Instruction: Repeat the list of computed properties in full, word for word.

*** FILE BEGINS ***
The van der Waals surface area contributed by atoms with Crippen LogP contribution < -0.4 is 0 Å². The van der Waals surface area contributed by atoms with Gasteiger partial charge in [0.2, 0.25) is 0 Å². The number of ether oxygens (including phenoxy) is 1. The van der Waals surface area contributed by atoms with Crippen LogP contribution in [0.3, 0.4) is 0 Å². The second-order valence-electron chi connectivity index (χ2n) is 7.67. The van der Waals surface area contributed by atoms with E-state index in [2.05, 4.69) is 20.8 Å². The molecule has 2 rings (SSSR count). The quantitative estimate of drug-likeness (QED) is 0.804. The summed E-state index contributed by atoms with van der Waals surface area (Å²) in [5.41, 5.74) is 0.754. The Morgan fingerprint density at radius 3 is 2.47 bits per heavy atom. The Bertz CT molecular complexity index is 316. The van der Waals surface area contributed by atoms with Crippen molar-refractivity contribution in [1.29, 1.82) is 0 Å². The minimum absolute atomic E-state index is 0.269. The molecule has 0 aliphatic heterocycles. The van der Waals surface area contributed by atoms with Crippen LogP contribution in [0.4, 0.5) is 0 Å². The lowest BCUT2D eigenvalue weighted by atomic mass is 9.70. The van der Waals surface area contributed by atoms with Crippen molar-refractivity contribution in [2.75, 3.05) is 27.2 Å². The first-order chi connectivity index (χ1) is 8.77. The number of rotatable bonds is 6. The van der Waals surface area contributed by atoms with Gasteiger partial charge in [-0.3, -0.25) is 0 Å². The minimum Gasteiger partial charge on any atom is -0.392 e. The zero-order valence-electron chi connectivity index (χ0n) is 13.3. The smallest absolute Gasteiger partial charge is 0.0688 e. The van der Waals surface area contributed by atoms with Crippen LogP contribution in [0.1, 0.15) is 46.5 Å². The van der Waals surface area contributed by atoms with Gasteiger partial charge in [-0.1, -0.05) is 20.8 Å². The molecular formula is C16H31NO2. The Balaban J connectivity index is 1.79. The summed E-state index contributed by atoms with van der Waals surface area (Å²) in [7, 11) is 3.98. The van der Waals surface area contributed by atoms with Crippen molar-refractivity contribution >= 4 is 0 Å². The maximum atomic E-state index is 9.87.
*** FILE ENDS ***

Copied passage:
The van der Waals surface area contributed by atoms with Crippen LogP contribution < -0.4 is 0 Å². The van der Waals surface area contributed by atoms with Gasteiger partial charge in [0.2, 0.25) is 0 Å². The number of ether oxygens (including phenoxy) is 1. The van der Waals surface area contributed by atoms with Crippen LogP contribution in [0.3, 0.4) is 0 Å². The second-order valence-electron chi connectivity index (χ2n) is 7.67. The van der Waals surface area contributed by atoms with E-state index in [2.05, 4.69) is 20.8 Å². The molecule has 2 rings (SSSR count). The quantitative estimate of drug-likeness (QED) is 0.804. The summed E-state index contributed by atoms with van der Waals surface area (Å²) in [5.41, 5.74) is 0.754. The Morgan fingerprint density at radius 3 is 2.47 bits per heavy atom. The Bertz CT molecular complexity index is 316. The van der Waals surface area contributed by atoms with Crippen molar-refractivity contribution in [1.29, 1.82) is 0 Å². The minimum absolute atomic E-state index is 0.269. The molecule has 0 aliphatic heterocycles. The van der Waals surface area contributed by atoms with Crippen LogP contribution in [0.4, 0.5) is 0 Å². The lowest BCUT2D eigenvalue weighted by atomic mass is 9.70. The van der Waals surface area contributed by atoms with Crippen molar-refractivity contribution in [2.75, 3.05) is 27.2 Å². The first-order chi connectivity index (χ1) is 8.77. The number of rotatable bonds is 6. The van der Waals surface area contributed by atoms with Gasteiger partial charge in [-0.3, -0.25) is 0 Å². The minimum Gasteiger partial charge on any atom is -0.392 e. The zero-order valence-electron chi connectivity index (χ0n) is 13.3. The smallest absolute Gasteiger partial charge is 0.0688 e. The van der Waals surface area contributed by atoms with Crippen LogP contribution in [0.1, 0.15) is 46.5 Å². The van der Waals surface area contributed by atoms with Gasteiger partial charge in [-0.1, -0.05) is 20.8 Å². The molecular formula is C16H31NO2. The Balaban J connectivity index is 1.79. The summed E-state index contributed by atoms with van der Waals surface area (Å²) in [7, 11) is 3.98. The van der Waals surface area contributed by atoms with Crippen molar-refractivity contribution >= 4 is 0 Å². The maximum atomic E-state index is 9.87.